Vasovagal syncope was the frequently encountered medical emergency (52%) while frequency of wrong site surgery was low (16%). Introduction of patient safety modules in curriculum, use of safety checklist, official reporting of patient safety incidents and continuing dental education programs on patient safety were the solutions favored by prosthodontists to minimize such incidents.

Key Words: Patient safety, dentistry, medical error, adverse events.

INTRODUCTION

Patient safety can be defined as "the reduction of the risk of unnecessary harm associated with healthcare to an acceptable minimum".1 A report published by US Institute of Medicine, titled "To Err is Human", revealed that more people in US died due to medical errors in provision of healthcare services than due to road traffic accidents, cancer or AIDS.2 Consequently, patient safety became the major concern in all healthcare services. This concern was further emphasized by WHO's "World Alliance on Patient Safety" program.3,4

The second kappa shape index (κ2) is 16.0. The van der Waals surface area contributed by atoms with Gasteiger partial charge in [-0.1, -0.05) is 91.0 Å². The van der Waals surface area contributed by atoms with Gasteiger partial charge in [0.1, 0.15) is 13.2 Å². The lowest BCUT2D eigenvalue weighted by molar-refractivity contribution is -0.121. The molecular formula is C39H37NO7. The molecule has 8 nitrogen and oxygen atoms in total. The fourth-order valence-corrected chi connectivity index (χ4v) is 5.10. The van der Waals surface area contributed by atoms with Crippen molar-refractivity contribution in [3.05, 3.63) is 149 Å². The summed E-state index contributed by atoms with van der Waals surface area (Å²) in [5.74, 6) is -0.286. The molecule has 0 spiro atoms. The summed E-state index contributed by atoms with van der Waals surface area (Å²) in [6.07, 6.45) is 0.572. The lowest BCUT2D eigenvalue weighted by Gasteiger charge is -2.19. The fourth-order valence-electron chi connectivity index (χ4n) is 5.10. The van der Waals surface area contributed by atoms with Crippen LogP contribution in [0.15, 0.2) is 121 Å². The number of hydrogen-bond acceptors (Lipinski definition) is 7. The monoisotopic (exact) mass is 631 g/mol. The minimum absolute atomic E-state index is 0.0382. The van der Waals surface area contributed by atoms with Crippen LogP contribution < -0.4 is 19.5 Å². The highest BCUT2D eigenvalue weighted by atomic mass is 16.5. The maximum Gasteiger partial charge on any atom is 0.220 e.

Efforts aimed at improving patient safety and providing quality healthcare services have since been on the rise the world over.

In contrast to medical healthcare, dentistry has somewhat lagged behind in developing and implementing advanced patient safety protocols. Dental councils of developed countries have taken measures in the recent past to practice hazard - free dentistry and ensure patient safety.2 Implementation of these measures has its own share of difficulties. The General Council of Dentists of Spain reported a lack of data concerning adverse events in dentistry and emphasized the development of a risk management plan.5 National Patient Safety Agency (UK) also found a lack of incident reporting by dental surgery, orthodontics and pediatric dentistry.6